In no order here are my top ten Kurosawa films: High and Low, Ran, Yojimbo, Stray Dog, Red Beard, Dersu Uzala…wait, this isn’t working. Looking at a list of his films, I can’t choose. An artist that creates not a single masterwork but many, and in such different periods of a career and life, should be viewed as a whole. Kurosawa’s development, from early optimism (when he joined the Proletarian Artists League and was a fellow traveler of the Communist Party) to the sorrowed pessimism of his twilight, is a single journey. One that has to be taken in its entirety if it is to be fully appreciated, to accompany us on our own journeys.
And a what a beautiful journey it is! Kurosawa first painted many of the scenes that would populate his films. Nearly every frame is exquisite, some scenes produce awe. His later action sequences are perfectly realized ballets, but ballets of blood; spellbound, you are forced to watch the horror. They are the exact opposite of, Saving Private Ryan because there are no heroes, only a writhing mass of victims.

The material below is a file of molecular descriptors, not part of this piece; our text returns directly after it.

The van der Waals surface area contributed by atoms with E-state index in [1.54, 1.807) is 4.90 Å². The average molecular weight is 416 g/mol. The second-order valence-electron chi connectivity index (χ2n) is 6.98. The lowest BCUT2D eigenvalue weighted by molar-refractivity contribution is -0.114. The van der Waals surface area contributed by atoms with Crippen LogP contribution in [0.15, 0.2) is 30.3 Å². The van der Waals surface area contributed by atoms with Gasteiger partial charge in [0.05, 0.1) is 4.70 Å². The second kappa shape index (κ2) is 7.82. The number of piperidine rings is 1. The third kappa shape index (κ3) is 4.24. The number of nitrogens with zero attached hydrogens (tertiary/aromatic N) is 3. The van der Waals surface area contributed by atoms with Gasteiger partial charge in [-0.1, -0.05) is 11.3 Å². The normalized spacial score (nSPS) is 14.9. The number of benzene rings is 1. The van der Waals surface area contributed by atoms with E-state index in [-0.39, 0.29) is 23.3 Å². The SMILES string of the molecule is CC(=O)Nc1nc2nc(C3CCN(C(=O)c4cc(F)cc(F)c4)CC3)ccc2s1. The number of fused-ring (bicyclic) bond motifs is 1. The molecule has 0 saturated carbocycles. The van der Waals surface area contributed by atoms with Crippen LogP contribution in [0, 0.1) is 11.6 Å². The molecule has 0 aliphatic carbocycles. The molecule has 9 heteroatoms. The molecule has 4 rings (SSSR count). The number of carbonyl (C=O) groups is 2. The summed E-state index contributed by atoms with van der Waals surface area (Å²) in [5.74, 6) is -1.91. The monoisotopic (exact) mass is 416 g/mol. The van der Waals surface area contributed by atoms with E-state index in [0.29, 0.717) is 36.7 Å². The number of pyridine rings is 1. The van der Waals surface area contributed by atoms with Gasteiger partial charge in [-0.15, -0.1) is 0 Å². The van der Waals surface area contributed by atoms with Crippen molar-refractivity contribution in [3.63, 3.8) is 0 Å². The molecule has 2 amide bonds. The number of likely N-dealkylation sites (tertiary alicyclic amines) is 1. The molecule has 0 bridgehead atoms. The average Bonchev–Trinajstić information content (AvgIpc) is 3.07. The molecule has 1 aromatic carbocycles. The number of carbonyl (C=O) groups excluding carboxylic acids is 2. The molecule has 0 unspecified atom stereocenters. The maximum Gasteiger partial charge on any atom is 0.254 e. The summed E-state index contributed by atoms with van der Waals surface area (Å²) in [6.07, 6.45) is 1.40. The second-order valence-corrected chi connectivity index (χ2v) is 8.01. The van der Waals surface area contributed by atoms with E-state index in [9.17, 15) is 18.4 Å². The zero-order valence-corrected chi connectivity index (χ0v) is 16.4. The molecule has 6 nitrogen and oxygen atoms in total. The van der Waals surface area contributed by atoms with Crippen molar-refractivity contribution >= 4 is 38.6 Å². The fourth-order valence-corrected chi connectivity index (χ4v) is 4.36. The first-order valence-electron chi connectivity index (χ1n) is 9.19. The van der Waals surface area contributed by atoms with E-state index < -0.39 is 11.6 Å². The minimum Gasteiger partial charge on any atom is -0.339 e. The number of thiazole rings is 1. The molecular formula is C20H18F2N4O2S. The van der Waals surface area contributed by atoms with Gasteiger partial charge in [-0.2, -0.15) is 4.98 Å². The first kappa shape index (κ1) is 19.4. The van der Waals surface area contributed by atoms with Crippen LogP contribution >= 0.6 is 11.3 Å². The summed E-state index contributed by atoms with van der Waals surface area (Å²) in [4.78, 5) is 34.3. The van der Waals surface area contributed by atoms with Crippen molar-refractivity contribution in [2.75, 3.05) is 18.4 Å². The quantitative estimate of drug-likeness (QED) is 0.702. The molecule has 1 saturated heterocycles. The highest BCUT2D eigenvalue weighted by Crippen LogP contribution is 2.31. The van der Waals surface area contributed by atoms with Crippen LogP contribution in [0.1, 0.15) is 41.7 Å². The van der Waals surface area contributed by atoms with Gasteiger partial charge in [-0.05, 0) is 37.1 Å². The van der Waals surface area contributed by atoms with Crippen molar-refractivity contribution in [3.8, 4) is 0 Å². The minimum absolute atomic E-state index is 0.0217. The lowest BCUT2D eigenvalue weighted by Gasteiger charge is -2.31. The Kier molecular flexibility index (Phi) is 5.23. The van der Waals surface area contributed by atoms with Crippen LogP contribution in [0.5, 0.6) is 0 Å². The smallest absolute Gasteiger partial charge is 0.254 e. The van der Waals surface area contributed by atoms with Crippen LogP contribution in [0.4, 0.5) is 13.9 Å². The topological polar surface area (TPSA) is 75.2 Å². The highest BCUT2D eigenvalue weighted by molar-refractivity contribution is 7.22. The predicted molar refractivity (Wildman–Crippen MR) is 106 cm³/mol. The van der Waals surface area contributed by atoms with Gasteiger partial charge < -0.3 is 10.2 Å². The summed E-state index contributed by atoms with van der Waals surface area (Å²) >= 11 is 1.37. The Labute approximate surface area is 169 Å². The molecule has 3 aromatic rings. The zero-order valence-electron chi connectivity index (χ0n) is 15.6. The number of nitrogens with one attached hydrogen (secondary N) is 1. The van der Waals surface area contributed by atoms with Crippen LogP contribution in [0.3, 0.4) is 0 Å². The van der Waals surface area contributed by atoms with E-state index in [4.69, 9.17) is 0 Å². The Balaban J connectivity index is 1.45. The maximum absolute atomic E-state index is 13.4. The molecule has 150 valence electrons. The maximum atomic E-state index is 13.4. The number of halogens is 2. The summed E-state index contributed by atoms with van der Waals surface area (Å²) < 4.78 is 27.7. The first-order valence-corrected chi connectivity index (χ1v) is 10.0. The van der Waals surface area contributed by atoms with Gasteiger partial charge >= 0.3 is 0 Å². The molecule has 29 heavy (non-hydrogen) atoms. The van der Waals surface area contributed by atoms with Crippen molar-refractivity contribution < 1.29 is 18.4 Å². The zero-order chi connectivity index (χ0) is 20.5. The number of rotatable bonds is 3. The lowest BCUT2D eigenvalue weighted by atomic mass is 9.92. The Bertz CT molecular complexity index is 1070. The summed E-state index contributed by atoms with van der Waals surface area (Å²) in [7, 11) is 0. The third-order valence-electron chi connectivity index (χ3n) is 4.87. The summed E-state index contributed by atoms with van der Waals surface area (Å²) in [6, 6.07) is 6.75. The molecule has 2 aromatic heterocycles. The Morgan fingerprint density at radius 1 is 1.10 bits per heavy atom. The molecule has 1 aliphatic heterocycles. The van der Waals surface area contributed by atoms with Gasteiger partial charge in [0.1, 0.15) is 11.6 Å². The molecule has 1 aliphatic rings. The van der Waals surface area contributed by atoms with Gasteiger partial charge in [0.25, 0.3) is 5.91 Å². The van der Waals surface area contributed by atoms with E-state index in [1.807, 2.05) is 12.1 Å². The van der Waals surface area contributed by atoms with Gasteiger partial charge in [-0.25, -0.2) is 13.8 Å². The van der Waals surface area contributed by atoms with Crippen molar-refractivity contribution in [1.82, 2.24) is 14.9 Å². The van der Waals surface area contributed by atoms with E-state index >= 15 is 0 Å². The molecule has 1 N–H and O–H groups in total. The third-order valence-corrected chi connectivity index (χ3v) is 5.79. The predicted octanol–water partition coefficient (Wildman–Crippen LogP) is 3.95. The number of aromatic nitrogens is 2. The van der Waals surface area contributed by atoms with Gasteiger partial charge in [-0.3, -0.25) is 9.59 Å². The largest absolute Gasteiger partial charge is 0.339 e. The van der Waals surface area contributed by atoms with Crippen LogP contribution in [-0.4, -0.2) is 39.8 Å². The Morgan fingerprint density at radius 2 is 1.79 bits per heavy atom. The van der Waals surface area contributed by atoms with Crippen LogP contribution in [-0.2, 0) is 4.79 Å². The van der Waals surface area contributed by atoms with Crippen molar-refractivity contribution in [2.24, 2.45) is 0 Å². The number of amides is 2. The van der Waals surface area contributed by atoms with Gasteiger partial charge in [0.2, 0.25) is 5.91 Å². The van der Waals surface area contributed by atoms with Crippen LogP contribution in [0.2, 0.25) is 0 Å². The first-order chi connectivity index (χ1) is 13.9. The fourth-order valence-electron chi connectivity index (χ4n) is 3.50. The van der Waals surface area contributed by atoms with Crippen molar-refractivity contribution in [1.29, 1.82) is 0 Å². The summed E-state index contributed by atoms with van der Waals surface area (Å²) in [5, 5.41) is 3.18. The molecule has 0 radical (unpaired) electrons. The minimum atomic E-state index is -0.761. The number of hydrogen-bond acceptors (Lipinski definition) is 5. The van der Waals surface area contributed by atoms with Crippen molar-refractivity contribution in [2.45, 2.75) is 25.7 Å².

His early action sequences are as masterfully wrought, but are also imbued with a sanguinity he would come to lose. The final battle in the Seven Samurai is still unequaled in emotional intensity and unlike later Kurosawa in this battle there are heroes. You don’t just root for the villagers, you stand with them, sharing their combat. The images conjured by Kurosawa strike deep and remain with you. There are silences in Kurosawa, the images acting as metaphors for feelings we don’t quite have words for. A relatively simple scene in Kagemusha in which a priest opens a window to frame the snow and mountains outside is jaw dropping in its precision and elegance, but it is the emotions conjured that haunt.